Abiding in Christ – the heart of the Augsburg Confession

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Sermon for the Festival of the Presentation of the Augsburg Confession

Romans 10:5-17  +  John 15:1-11

You’ve already confessed 19 articles—most of the Augsburg Confession—today, in English, which Dr. Christian Beyer read out loud, in German, in the presence of Emperor Charles V and the Lutheran princes 487 years ago today. There are two more articles in the main part, and seven others that deal with the corrections the Lutherans had made to certain abuses that Rome had introduced. For the sake of time and because Article XX provides a perfect climax for our celebration today, listen to just one more article, if you would.

ARTICLE XX—Faith and Good Works

Our churches are falsely accused of forbidding good works. For their publications on the Ten Commandments and other writings demonstrate that they have provided a useful account and admonition concerning true Christian estates and works, of which little was taught before now. Instead, people were driven in almost every sermon to childish, useless works, such as rosaries, the worship of saints, becoming monks, making pilgrimages, observing appointed fasts, holy days, brotherhoods, etc. Our counterparts no longer praise such useless works quite as highly as before; in addition, they have also now learned to speak about faith—which they never used to preach about at all. But now they teach that we do not become righteous before God by works alone; they add faith in Christ to it. “Faith and works make us righteous before God,” they say. This way of speaking may bring more comfort than teaching people to rely solely on works.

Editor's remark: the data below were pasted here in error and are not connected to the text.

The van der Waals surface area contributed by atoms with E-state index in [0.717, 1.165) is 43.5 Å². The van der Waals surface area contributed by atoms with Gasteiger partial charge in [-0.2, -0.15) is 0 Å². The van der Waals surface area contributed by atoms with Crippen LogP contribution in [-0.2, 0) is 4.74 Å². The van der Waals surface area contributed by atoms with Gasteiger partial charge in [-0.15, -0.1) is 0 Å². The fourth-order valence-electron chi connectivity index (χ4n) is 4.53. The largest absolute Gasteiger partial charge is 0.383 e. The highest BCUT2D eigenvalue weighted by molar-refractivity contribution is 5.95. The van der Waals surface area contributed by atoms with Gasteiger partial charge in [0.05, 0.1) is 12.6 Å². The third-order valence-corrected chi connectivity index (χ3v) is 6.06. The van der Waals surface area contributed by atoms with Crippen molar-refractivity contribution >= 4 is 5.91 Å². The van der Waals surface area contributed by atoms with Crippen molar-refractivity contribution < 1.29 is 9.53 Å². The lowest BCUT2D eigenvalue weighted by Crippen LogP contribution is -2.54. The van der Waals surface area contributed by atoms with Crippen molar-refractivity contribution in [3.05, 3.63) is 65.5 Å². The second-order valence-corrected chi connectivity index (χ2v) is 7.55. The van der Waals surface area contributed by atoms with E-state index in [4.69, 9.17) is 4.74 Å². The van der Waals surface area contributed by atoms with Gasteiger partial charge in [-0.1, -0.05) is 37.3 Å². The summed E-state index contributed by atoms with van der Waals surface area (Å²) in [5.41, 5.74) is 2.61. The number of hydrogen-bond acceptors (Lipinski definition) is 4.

Now, since the teaching about faith—which is the chief part in the Christian life—has not been promoted (as must be admitted), but only the teaching of works has been preached in every place, this is the instruction about faith that has taken place among us: